The study was conducted by a group of scientists under the leadership of Dr. Shela Gorinstein of the Hebrew University School of Pharmacy, Department of Medicinal Chemistry and Natural Products, in cooperation with Prof. Abraham Caspi, head of the Institute of Cardiology at Kaplan Hospital in Rehovot. In addition, scientists from Poland and Singapore participated in laboratory work connected with the project.
The study, which strengthens a growing body of evidence supporting the heart benefits of eating citrus fruit, was published this month on the website of the American Chemical Society's Journal of Agricultural and Food Chemistry. The study will appear in the journal's March 22 print issue.
February has been designated in the U.S. as American Heart Month. In the U.S., heart disease is the number one killer of women.
The grapefruit study included 57 patients at Kaplan Hospital, both men and women, with hyperlipidemia (high blood cholesterol) who recently had coronary bypass surgery and did not take statin drugs during the study period. Statins are commonly prescribed to lower cholesterol.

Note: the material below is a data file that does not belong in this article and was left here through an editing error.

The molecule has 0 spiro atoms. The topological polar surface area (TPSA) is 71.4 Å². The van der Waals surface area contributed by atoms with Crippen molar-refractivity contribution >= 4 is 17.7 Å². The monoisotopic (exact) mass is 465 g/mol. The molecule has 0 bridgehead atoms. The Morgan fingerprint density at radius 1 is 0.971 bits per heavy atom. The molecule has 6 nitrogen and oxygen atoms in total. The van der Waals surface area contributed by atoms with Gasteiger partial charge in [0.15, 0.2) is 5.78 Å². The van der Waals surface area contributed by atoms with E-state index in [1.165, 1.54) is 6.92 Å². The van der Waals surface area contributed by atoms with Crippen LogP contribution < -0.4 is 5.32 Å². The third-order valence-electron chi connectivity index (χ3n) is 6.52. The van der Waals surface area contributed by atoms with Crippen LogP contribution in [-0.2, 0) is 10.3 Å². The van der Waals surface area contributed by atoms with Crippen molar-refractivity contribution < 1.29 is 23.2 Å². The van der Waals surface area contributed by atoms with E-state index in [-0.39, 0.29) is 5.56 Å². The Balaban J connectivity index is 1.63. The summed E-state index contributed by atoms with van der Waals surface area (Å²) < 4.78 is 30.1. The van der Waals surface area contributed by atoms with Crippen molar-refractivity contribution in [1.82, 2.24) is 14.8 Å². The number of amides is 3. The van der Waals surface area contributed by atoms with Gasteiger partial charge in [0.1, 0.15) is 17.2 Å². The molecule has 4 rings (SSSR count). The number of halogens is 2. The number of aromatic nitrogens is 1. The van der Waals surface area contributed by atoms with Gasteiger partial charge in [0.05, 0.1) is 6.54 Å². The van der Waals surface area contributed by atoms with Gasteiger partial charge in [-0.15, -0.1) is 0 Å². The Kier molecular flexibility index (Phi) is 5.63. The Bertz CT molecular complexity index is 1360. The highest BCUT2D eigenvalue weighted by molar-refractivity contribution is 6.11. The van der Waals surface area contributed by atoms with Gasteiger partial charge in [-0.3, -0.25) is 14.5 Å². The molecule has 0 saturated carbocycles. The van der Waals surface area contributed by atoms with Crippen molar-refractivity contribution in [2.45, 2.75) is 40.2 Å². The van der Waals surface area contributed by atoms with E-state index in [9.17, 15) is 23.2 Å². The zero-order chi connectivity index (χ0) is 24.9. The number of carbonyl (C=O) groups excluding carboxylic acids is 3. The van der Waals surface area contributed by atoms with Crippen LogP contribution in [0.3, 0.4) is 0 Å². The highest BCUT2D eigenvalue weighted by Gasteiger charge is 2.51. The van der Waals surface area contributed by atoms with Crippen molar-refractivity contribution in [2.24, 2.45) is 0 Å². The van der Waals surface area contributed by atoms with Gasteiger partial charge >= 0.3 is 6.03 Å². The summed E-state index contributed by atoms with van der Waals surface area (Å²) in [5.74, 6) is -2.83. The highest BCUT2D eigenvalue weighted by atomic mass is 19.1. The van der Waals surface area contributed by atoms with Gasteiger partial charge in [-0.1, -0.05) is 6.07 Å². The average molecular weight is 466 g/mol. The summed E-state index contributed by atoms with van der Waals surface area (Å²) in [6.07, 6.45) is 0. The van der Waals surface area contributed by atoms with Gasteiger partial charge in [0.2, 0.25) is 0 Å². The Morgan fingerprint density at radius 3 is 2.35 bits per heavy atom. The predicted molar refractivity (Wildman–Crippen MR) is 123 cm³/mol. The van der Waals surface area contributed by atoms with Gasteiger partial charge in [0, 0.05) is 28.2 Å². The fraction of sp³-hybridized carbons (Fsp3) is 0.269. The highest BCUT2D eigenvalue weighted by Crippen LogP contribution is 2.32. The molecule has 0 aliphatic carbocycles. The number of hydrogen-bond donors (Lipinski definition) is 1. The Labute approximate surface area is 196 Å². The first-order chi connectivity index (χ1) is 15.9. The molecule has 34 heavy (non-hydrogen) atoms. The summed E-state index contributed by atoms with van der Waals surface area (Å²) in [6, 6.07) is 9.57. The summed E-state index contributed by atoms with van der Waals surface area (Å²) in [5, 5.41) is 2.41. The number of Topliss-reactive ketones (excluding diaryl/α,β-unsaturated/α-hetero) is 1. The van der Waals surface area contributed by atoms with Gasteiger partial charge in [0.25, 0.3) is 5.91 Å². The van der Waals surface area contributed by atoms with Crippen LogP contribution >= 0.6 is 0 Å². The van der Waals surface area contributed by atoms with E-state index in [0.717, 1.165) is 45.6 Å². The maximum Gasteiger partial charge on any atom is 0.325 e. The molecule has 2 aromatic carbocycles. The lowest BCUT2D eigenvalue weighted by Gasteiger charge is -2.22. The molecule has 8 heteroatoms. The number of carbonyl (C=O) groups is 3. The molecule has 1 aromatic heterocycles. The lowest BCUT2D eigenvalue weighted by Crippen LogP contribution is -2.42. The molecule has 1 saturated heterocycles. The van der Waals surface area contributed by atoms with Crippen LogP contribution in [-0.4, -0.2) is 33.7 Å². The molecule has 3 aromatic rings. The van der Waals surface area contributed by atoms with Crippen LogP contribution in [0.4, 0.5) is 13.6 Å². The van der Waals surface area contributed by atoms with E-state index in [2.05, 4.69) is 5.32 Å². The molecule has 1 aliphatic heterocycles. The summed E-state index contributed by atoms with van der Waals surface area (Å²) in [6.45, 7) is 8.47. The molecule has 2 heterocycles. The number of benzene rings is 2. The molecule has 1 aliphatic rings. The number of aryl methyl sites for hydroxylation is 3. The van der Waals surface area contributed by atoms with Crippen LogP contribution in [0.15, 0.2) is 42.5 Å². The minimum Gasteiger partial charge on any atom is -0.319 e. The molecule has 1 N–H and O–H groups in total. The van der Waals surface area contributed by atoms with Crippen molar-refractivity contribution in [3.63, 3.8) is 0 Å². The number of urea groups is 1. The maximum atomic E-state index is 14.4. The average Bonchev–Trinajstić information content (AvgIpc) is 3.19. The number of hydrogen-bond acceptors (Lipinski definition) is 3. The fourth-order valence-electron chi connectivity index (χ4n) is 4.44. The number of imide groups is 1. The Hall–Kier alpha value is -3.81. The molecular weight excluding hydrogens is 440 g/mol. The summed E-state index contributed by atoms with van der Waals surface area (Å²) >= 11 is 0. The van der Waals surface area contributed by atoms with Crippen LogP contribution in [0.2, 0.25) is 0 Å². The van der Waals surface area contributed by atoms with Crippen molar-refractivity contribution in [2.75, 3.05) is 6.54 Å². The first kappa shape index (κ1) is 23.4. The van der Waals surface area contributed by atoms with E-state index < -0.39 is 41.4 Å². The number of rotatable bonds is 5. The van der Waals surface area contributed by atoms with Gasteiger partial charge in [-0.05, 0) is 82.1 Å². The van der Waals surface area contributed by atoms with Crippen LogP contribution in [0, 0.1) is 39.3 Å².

The patients, equally divided into three treatment groups, were given either a single serving of fresh red grapefruit, white (blond) grapefruit or no grapefruit, along with regular, balanced meals for 30 consecutive days. Israeli Jaffa red Star Ruby and white grapefruit varieties were used in this study.
The patients who received either red or white grapefruit showed significant decreases in blood lipid levels, whereas the patients that did not eat grapefruit showed no changes in lipid levels, according to the researchers. Red grapefruit was more effective than
Contact: Jerry Barach
The Hebrew University of Jerusalem